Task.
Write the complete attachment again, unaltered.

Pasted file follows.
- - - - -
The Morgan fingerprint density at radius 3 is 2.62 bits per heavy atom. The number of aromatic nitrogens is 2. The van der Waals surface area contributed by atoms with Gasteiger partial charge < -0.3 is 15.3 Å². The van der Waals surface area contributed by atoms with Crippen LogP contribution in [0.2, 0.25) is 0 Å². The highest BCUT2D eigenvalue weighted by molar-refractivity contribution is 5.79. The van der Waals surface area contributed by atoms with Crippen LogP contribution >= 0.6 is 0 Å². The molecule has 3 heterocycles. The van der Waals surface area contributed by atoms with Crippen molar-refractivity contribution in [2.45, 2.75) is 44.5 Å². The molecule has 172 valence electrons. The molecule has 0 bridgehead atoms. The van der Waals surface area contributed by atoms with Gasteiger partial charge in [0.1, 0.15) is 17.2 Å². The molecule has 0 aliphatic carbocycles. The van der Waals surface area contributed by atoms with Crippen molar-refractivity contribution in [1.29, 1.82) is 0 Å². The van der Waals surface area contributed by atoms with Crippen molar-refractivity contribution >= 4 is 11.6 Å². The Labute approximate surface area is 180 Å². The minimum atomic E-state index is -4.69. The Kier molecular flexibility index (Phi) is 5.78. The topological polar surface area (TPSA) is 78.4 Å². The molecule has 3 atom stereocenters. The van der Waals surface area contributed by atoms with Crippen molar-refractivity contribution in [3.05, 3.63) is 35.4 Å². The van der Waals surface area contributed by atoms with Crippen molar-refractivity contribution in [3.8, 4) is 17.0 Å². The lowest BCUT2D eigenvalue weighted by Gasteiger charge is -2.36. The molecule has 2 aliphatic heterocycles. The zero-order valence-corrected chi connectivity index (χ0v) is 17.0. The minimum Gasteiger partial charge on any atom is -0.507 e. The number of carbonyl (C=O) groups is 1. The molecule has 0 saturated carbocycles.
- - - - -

The Morgan fingerprint density at radius 3 is 2.62 bits per heavy atom. The number of aromatic nitrogens is 2. The van der Waals surface area contributed by atoms with Gasteiger partial charge < -0.3 is 15.3 Å². The van der Waals surface area contributed by atoms with Crippen LogP contribution in [0.2, 0.25) is 0 Å². The highest BCUT2D eigenvalue weighted by molar-refractivity contribution is 5.79. The van der Waals surface area contributed by atoms with Crippen LogP contribution >= 0.6 is 0 Å². The molecule has 3 heterocycles. The van der Waals surface area contributed by atoms with Crippen molar-refractivity contribution in [2.45, 2.75) is 44.5 Å². The molecule has 172 valence electrons. The molecule has 0 bridgehead atoms. The van der Waals surface area contributed by atoms with Gasteiger partial charge in [0.1, 0.15) is 17.2 Å². The molecule has 0 aliphatic carbocycles. The van der Waals surface area contributed by atoms with Crippen molar-refractivity contribution in [1.29, 1.82) is 0 Å². The van der Waals surface area contributed by atoms with Crippen molar-refractivity contribution >= 4 is 11.6 Å². The Labute approximate surface area is 180 Å². The minimum atomic E-state index is -4.69. The Kier molecular flexibility index (Phi) is 5.78. The topological polar surface area (TPSA) is 78.4 Å². The molecule has 3 atom stereocenters. The van der Waals surface area contributed by atoms with Crippen molar-refractivity contribution in [3.05, 3.63) is 35.4 Å². The van der Waals surface area contributed by atoms with Crippen molar-refractivity contribution in [3.8, 4) is 17.0 Å². The lowest BCUT2D eigenvalue weighted by Gasteiger charge is -2.36. The molecule has 2 aliphatic heterocycles. The zero-order valence-corrected chi connectivity index (χ0v) is 17.0. The minimum Gasteiger partial charge on any atom is -0.507 e. The number of carbonyl (C=O) groups is 1. The molecule has 0 saturated carbocycles.